Questions & Answers

Question

Answers

${\text{(i)}}{\text{. }}{{\text{c}}_1} + {c_2} = 2b\cos A$ and ${c_1}{c_2} = {b^2} - {a^2}$.

${\text{(ii)}}{\text{. }}{{\text{c}}_1}^2 - 2{c_1}{c_2}\cos 2A + c_2^2 = 4{a^2}{\cos ^2}A$.

\[{\text{(iii)}}{\text{. (}}{{\text{c}}_1} - {c_2}{)^2} + {({c_1} + {c_2})^2}{\tan ^2}A = 4{a^2}\]

Answer
Verified

Hint: The quadratic given the two values ${c_1},c{}_2$ of ${c^2} - 2bc\cos A + ({b^2} - {a^2}) = 0$, using this prove the question asked.

__Complete step-by-step answer:__

We know that the quadratic given the two values ${c_1},c{}_2$ of ${c^2} - 2bc\cos A + ({b^2} - {a^2}) = 0$,

Then we have the following-

Part (i) ${{\text{c}}_1} + {c_2} = 2b\cos A - (1)$ {by the relation, sum of the roots of the equation is equal to -b/a}

Also, by the product of roots of the equation is equal to c/a, we can write-

${c_1}{c_2} = {b^2} - {a^2} - (2)$

Part (ii) From equation (1) and (2).

${{\text{(}}{{\text{c}}_1} + {c_2})^2} = {(2b\cos A)^2} = 4{b^2}{\cos ^2}A$

Solving further we get-

\[

{{\text{(}}{{\text{c}}_1} + {c_2})^2} = 4{b^2}{\cos ^2}A \\

\Rightarrow c_1^2 + c_2^2 + 2{c_1}{c_2} = 4({c_1}{c_2} + {a^2}){\cos ^2}A \\

or, c_1^2 + c_2^2 + 2{c_1}{c_2} - 4{c_1}{c_2}{\cos ^2}A = 4{a^2}{\cos ^2}A \\

or, c_1^2 - 2{c_1}{c_2}(2{\cos ^2}A - 1) + c_2^2 = 4{a^2}{\cos ^2}A \\

\Rightarrow c_1^2 - 2{c_1}{c_2}\cos 2A + c_2^2 = 4{a^2}{\cos ^2}A \\

\]

Part (iii) using the cosine formula, $\cos A = \dfrac{{{b^2} + {c^2} - {a^2}}}{{2bc}}$

Solving it further,

$

2b\cos A.c = {c^2} + ({b^2} - {a^2}) \\

\Rightarrow {c^2} - 2b\cos A.c + {b^2} - {a^2} = 0 \\

$

Which is a quadratic expression, whose roots are $c_1$, $c_2$.

So, sum of roots ${c_1} + {c_2} = 2b\cos A$ and product of roots ${c_1}{c_2} = {b^2} - {a^2}$

Now LHS of part 3-

\[{{\text{(}}{{\text{c}}_1} - {c_2})^2} + {({c_1} + {c_2})^2}{\tan ^2}A\]

\[{{\text{(}}{{\text{c}}_1} - {c_2})^2} = {({c_1} + {c_2})^2} - 4{c_1}{c_2}\] using this we get-

\[

{{\text{(}}{{\text{c}}_1} + {c_2})^2} - 4{c_1}{c_2} + {({c_1} + {c_2})^2}{\tan ^2}A \\

\Rightarrow {{\text{(}}{{\text{c}}_1} + {c_2})^2}(1 + {\tan ^2}A) - 4{c_1}{c_2} \\

\]

Now we know \[(1 + {\tan ^2}A) = {\sec ^2}A\] and ${c_1} + {c_2} = 2b\cos A$ we get-

\[

\Rightarrow {{\text{(2bcosA}})^2}({\sec ^2}A) - 4({b^2} - {a^2}) \\

\Rightarrow 4{b^2}{\cos ^2}A.{\sec ^2}A - 4{b^2} + 4{a^2}\{ \because {\cos ^2}A = \dfrac{1}{{{{\sec }^2}A}}\} \\

\Rightarrow 4{b^2} - 4{b^2} + 4{a^2} = 4{a^2} \\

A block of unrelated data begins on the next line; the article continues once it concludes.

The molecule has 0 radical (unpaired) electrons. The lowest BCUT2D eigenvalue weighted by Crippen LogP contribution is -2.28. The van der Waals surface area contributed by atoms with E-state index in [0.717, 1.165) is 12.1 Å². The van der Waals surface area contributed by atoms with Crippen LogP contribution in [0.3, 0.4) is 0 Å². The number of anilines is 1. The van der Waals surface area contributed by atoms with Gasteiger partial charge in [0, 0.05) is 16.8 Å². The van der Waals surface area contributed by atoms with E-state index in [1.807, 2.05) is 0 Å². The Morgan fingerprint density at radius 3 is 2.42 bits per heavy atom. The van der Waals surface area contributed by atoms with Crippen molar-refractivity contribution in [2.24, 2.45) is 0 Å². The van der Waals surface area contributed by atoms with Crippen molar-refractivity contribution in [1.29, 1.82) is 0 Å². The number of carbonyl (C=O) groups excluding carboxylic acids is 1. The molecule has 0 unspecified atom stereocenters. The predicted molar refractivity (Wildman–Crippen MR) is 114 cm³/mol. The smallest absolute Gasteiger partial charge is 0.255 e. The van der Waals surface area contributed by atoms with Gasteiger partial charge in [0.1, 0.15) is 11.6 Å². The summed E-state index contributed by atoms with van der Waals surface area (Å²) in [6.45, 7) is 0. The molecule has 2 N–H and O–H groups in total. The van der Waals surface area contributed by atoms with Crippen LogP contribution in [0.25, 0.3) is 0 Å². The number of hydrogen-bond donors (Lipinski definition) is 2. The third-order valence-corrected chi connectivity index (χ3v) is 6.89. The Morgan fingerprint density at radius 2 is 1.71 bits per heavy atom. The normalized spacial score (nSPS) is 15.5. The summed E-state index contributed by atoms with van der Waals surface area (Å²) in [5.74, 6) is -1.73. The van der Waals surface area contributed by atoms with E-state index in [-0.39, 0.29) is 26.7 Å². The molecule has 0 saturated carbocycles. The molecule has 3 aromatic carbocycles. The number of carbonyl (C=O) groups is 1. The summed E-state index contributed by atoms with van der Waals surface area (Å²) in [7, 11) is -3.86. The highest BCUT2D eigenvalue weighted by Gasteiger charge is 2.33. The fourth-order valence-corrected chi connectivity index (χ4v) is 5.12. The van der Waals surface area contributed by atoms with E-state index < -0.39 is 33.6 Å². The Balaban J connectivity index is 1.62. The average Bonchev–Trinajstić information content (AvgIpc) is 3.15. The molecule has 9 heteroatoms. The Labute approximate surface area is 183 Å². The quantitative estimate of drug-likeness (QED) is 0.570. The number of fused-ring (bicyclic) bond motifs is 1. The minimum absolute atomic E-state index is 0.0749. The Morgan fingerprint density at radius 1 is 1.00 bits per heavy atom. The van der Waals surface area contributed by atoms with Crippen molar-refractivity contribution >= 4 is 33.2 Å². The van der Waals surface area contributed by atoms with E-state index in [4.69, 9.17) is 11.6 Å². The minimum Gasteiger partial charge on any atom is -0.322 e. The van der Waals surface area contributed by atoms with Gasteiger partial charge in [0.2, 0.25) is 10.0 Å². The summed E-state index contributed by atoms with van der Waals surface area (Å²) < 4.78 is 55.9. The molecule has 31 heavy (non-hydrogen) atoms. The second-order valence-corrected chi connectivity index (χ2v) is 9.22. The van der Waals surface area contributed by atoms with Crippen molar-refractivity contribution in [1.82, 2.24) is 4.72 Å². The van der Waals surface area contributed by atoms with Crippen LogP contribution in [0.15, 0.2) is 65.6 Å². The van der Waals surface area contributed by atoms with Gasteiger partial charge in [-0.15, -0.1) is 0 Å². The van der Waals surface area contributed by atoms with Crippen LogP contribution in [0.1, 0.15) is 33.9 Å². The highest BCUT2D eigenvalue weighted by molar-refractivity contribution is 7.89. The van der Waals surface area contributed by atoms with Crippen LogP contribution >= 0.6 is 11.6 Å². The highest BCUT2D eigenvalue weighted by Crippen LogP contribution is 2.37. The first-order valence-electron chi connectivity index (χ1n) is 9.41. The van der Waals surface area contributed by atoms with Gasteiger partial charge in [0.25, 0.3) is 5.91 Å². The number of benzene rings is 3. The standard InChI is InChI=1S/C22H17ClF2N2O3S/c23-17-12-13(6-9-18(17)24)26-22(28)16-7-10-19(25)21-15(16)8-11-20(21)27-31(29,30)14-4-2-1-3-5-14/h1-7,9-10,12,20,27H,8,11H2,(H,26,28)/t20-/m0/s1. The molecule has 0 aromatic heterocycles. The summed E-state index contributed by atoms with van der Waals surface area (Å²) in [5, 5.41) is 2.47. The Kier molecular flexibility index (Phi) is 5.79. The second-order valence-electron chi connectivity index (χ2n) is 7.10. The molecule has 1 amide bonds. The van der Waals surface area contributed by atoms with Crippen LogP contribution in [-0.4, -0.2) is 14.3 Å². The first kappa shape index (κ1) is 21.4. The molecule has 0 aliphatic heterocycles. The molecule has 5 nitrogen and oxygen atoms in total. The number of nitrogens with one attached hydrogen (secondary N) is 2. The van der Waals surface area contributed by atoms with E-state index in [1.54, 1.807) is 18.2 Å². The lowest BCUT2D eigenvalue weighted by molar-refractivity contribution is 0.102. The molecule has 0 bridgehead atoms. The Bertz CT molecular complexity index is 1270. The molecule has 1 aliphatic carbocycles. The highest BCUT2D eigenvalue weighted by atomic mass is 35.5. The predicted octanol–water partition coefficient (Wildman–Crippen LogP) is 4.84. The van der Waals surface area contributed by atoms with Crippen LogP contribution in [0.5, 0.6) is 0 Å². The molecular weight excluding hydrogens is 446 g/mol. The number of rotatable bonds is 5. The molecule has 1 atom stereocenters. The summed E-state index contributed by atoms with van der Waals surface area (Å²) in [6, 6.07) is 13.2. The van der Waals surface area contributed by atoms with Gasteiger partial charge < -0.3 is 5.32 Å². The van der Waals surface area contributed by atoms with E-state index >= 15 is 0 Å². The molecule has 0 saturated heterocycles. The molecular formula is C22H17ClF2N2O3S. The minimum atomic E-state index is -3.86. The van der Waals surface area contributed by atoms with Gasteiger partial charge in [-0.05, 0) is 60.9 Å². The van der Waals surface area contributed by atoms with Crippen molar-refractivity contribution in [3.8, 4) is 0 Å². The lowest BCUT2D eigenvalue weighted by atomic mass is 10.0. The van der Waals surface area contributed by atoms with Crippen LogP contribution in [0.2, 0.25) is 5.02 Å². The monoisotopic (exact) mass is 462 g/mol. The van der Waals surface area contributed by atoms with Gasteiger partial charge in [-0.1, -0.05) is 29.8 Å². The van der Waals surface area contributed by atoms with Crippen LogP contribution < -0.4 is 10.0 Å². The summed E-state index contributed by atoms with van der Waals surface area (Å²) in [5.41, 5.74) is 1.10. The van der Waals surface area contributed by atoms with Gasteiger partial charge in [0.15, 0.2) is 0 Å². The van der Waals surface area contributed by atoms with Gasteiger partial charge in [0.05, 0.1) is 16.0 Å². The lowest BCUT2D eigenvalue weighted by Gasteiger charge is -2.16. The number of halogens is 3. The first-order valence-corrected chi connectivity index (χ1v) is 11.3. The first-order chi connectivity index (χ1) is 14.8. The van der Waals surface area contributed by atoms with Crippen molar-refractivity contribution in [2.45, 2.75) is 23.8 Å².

\]

Hence, LHS = RHS [Hence Proved]

Note: Whenever such types of questions appear, then write down the things given in question and then by using the relation between the zeros and the coefficients of the polynomial, prove the following given parts.

We know that the quadratic given the two values ${c_1},c{}_2$ of ${c^2} - 2bc\cos A + ({b^2} - {a^2}) = 0$,

Then we have the following-

Part (i) ${{\text{c}}_1} + {c_2} = 2b\cos A - (1)$ {by the relation, sum of the roots of the equation is equal to -b/a}

Also, by the product of roots of the equation is equal to c/a, we can write-

${c_1}{c_2} = {b^2} - {a^2} - (2)$

Part (ii) From equation (1) and (2).

${{\text{(}}{{\text{c}}_1} + {c_2})^2} = {(2b\cos A)^2} = 4{b^2}{\cos ^2}A$

Solving further we get-

\[

{{\text{(}}{{\text{c}}_1} + {c_2})^2} = 4{b^2}{\cos ^2}A \\

\Rightarrow c_1^2 + c_2^2 + 2{c_1}{c_2} = 4({c_1}{c_2} + {a^2}){\cos ^2}A \\

or, c_1^2 + c_2^2 + 2{c_1}{c_2} - 4{c_1}{c_2}{\cos ^2}A = 4{a^2}{\cos ^2}A \\

or, c_1^2 - 2{c_1}{c_2}(2{\cos ^2}A - 1) + c_2^2 = 4{a^2}{\cos ^2}A \\

\Rightarrow c_1^2 - 2{c_1}{c_2}\cos 2A + c_2^2 = 4{a^2}{\cos ^2}A \\

\]

Part (iii) using the cosine formula, $\cos A = \dfrac{{{b^2} + {c^2} - {a^2}}}{{2bc}}$

Solving it further,

$

2b\cos A.c = {c^2} + ({b^2} - {a^2}) \\

\Rightarrow {c^2} - 2b\cos A.c + {b^2} - {a^2} = 0 \\

$

Which is a quadratic expression, whose roots are $c_1$, $c_2$.

So, sum of roots ${c_1} + {c_2} = 2b\cos A$ and product of roots ${c_1}{c_2} = {b^2} - {a^2}$

Now LHS of part 3-

\[{{\text{(}}{{\text{c}}_1} - {c_2})^2} + {({c_1} + {c_2})^2}{\tan ^2}A\]

\[{{\text{(}}{{\text{c}}_1} - {c_2})^2} = {({c_1} + {c_2})^2} - 4{c_1}{c_2}\] using this we get-

\[

{{\text{(}}{{\text{c}}_1} + {c_2})^2} - 4{c_1}{c_2} + {({c_1} + {c_2})^2}{\tan ^2}A \\

\Rightarrow {{\text{(}}{{\text{c}}_1} + {c_2})^2}(1 + {\tan ^2}A) - 4{c_1}{c_2} \\

\]

Now we know \[(1 + {\tan ^2}A) = {\sec ^2}A\] and ${c_1} + {c_2} = 2b\cos A$ we get-

\[

\Rightarrow {{\text{(2bcosA}})^2}({\sec ^2}A) - 4({b^2} - {a^2}) \\

\Rightarrow 4{b^2}{\cos ^2}A.{\sec ^2}A - 4{b^2} + 4{a^2}\{ \because {\cos ^2}A = \dfrac{1}{{{{\sec }^2}A}}\} \\

\Rightarrow 4{b^2} - 4{b^2} + 4{a^2} = 4{a^2} \\

\]

Hence, LHS = RHS [Hence Proved]

Note: Whenever such types of questions appear, then write down the things given in question and then by using the relation between the zeros and the coefficients of the polynomial, prove the following given parts.

×

Sorry!, This page is not available for now to bookmark.